The quarterly account should indicate the profits made during the period, through investment with your money. Contributors must demand for a quarterly statements of their pension accounts from the PFAs cos let’s face it, if you can ask for your bank statements, you can do the same with your monthly pension contributions.
You can purchase shares in some mutual funds by contacting the fund directly. Other mutual fund shares are sold mainly through brokers, banks, financial planners, or insurance agents. All mutual funds will redeem (buy back) your shares on any business day and must send you the payment within seven days.
The easiest way to determine the value of your shares is to call the fund’s number or visit its website. The financial pages of major newspapers sometimes print the NAVs for various mutual funds. When you buy shares, you pay the current NAV per share plus any fee the fund assesses at the time of purchase, such as a purchase sales load or other type of purchase fee. When you sell your shares, the fund will pay you the NAV minus any fee the fund assesses at the time of redemption, such as a deferred (or back-end) sales load or redemption fee. A fund’s NAV goes up or down daily as its holdings change in value.
|Exchanging Shares A “family of funds” is a group of mutual funds that share administrative and distribution systems. Each fund in a family may have different investment objectives and follow different strategies.
Some funds offer exchange privileges within a family of funds, allowing shareholders to transfer their holdings from one fund to another as their investment goals or tolerance for risk change. While some funds impose fees for exchanges, most funds typically do not. To learn more about a fund’s exchange policies, call the fund’s number, visit its website, or read the “shareholder information” section of the prospectus.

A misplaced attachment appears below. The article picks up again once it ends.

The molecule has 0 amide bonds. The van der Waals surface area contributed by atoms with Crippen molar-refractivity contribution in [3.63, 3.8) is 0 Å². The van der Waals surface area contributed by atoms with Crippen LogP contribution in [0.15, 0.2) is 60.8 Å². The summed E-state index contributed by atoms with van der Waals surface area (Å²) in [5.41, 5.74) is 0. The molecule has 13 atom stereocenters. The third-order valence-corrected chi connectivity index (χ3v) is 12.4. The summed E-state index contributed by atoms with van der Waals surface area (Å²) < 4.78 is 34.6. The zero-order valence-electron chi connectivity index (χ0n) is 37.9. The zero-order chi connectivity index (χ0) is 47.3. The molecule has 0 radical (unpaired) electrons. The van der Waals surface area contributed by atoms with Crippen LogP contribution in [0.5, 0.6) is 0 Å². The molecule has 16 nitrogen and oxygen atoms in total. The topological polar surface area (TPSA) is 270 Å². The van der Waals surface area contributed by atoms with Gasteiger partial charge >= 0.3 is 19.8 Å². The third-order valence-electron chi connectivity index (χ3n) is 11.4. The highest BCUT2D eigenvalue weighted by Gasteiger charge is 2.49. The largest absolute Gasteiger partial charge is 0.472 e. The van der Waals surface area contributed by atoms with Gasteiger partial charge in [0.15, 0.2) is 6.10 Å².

Bear in mind that exchanges have tax consequences. Even if the fund doesn’t charge you for the transfer, you’ll be liable for any capital gain on the sale of your old shares — or, depending on the circumstances, eligible to take a capital loss. We’ll discuss taxes in further detail below.
How Funds Can Earn Money for You
You can earn money from your investment in three ways:
- Dividend Payments — A fund may earn income in the form of dividends and interest on the securities in its portfolio. The fund then pays its shareholders nearly all of the income (minus disclosed expenses) it has earned in the form of dividends.
- Capital Gains Distributions — The price of the securities a fund owns may increase. When a fund sells a security that has increased in price, the fund has a capital gain. At the end of the year, most funds distribute these capital gains (minus any capital losses) to investors.